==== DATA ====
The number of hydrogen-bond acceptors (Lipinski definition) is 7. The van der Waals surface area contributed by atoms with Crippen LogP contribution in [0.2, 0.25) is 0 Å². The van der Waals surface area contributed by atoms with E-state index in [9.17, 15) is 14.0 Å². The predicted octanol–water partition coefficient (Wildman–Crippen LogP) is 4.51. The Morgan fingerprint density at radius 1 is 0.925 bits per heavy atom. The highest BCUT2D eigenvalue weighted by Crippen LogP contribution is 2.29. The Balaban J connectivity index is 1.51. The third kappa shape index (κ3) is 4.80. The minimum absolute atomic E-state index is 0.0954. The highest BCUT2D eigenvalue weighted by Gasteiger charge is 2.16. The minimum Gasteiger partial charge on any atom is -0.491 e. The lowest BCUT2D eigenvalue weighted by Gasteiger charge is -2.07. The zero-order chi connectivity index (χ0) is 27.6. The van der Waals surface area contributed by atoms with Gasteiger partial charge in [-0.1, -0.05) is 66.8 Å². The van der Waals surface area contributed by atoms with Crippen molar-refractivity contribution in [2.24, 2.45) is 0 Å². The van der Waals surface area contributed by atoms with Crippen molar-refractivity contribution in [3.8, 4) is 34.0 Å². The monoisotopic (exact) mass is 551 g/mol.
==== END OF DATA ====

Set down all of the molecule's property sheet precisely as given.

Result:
The number of hydrogen-bond acceptors (Lipinski definition) is 7. The van der Waals surface area contributed by atoms with Crippen LogP contribution in [0.2, 0.25) is 0 Å². The van der Waals surface area contributed by atoms with E-state index in [9.17, 15) is 14.0 Å². The predicted octanol–water partition coefficient (Wildman–Crippen LogP) is 4.51. The Morgan fingerprint density at radius 1 is 0.925 bits per heavy atom. The highest BCUT2D eigenvalue weighted by Crippen LogP contribution is 2.29. The Balaban J connectivity index is 1.51. The third kappa shape index (κ3) is 4.80. The minimum absolute atomic E-state index is 0.0954. The highest BCUT2D eigenvalue weighted by Gasteiger charge is 2.16. The minimum Gasteiger partial charge on any atom is -0.491 e. The lowest BCUT2D eigenvalue weighted by Gasteiger charge is -2.07. The zero-order chi connectivity index (χ0) is 27.6. The van der Waals surface area contributed by atoms with Gasteiger partial charge in [-0.1, -0.05) is 66.8 Å². The van der Waals surface area contributed by atoms with Crippen molar-refractivity contribution in [2.24, 2.45) is 0 Å². The van der Waals surface area contributed by atoms with Crippen molar-refractivity contribution in [3.8, 4) is 34.0 Å². The monoisotopic (exact) mass is 551 g/mol.